As a side note, Abaqus (on which CalculiX is based) doesn’t allow such axisymmetric + plane stress models so this quasi-axisymmetric approach is not possible there. Instead, there are some special element types like axisymmetric elements with twist, axisymmetric elements with asymmetric deformation and cylindrical elements (3D but meant for circular structures that can be subjected to any non-axisymmetric load).
<<<<< Import of temperature? From where should the temperature be imported? >>>>>
Generally, you will have a 2D or 3D map of temperature distribution data as a result of a thermal or CFD analysis exported in the form of “x, y, z, T”. As I said, I am not familiar with Abaqus but Ansys has the capability of the thermal data coming in the form of “x, y, z, T” on the nodes of the structural model. Even further, it can extrude or revolve a 2D temperature data into 3D mesh.
In fact, you can see the same application in the main page of the Calculix. http://www.calculix.de/fw05.html
Probably, they are also using similar tools since it is very common in turbomachinery industry. They have also provided an interpolation tool for interpolating results between meshes, in the same website.
Below, you can see an example from youtube, explaining the same application in Ansys:
I know this is an advance feature and it can be handled by keyword editors etc. But, quassi axisymmetric would be a great improvement.
PrePoMax already has a built-in feature to apply a pressure field from a OpenFOAM analysis results (one mesh) to a FEM mes (second mesh). So interpolation capabilities between the meshes are already built in. So we would only need to add support for reading data in a format (x, y, z, T) if this is some format you can get from other software (an already defined format would be preferred). The question is how to interpolate the temperature for an arbitrary point from the temperature field defined on a cloud of points. The closest point could method work, but there are probably better ways. If the temperature results are from another CalculiX analysis, they could be read (together with the first mesh) directly from the .frd result files which would simplify the interpolation.
Thermal results can be imported in the form of “.csv”. Most of the analysis softwares have macros or other tools to export results in this type. Csv can be used to communicate between softwares.
Interpolation is a little bit tricky topic. There is no %100 guaranteed way. Closest node can be a good start. Maybe more advanced method is to allow user to select a distance of interest and max nodes to interpolate. Then a distance based averaging can be applied within a specified number of nodes within a specified distance rage. In Ansys, there are also similar algorithms and generally number of trial errors needed to achieve a good mapping. And at the end, you can visually compare the source and interpolated values.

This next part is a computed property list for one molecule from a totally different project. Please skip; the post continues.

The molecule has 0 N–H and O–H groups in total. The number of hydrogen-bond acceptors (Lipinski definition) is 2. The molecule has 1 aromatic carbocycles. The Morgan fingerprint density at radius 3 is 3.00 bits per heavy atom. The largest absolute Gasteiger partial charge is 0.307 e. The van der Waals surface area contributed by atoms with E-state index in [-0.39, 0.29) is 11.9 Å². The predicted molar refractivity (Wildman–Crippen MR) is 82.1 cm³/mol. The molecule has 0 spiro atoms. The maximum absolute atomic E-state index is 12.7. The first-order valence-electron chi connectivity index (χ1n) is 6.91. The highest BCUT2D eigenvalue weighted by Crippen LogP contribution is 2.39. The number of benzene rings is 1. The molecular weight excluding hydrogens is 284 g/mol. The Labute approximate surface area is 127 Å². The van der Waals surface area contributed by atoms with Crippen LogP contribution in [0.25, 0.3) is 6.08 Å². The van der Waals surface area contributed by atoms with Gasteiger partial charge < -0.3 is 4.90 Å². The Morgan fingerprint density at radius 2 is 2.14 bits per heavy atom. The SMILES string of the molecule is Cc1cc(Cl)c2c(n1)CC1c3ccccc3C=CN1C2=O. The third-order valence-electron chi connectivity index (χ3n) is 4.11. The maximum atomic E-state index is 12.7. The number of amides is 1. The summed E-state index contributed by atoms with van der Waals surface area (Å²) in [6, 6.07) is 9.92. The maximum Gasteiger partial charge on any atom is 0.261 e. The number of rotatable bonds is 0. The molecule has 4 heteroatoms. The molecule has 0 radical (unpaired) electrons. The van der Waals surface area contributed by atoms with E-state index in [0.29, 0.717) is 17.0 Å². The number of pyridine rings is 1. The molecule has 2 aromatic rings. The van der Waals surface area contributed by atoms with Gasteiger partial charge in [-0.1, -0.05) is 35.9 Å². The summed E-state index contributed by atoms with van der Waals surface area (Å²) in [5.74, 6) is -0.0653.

I am changing how the interface for the Centrifugal load will look like. For the axisymmetric case, the user only needs to input the magnitude of the rotational speed.
For the other 2D cases, I will change the interface so that all three centre point coordinates and all three normal directions can be entered, as is the case for the 3D cases. Since the rotation axis can be at least in two useful positions: in the 2D plane and normal to the 2D plane.
I have now updated the centrifugal load UI and added support for using a mixed axisymmetric model. In order to use it, one must first create the 2D axisymmetric model, then change the element type for the parts that must be plane stress and accordingly define the section card to account for the thickness.
Please give it a try and report if it works as expected. I found that using the 3D output of such mixed files works if all element types are axisymmetric or all element types are plane stress. Strange thicknesses are obtained visually if a mix of element types is used. I did not compare the results to analytical ones, so I do not know if only the visualization is off.
What a smart approach!!! Thanks for sharing and bringing this to the forum. I remember that years ago a user asked about this possibility at ccx forum but at that time I could not imagine how could that be possible, I have to admit that it has kept me awake for several days until I have visualized the equivalent model.
I have been able to reproduce your results with some small difference probably due to the undefined BC.
Let me ask you a question, ¿do you think it is worth to compute K as K=K(r) and assign to the plane elements a more particularized t=t(r) ? I say this because of the peculiar shape of the slots.
Yes, it will be more accurate to match the CoG of the slots and apply cetrifugal force precisely. In fact, Ansys also allows mapping variable thickness for more complex geometries similar to the temperature I explained in messages above.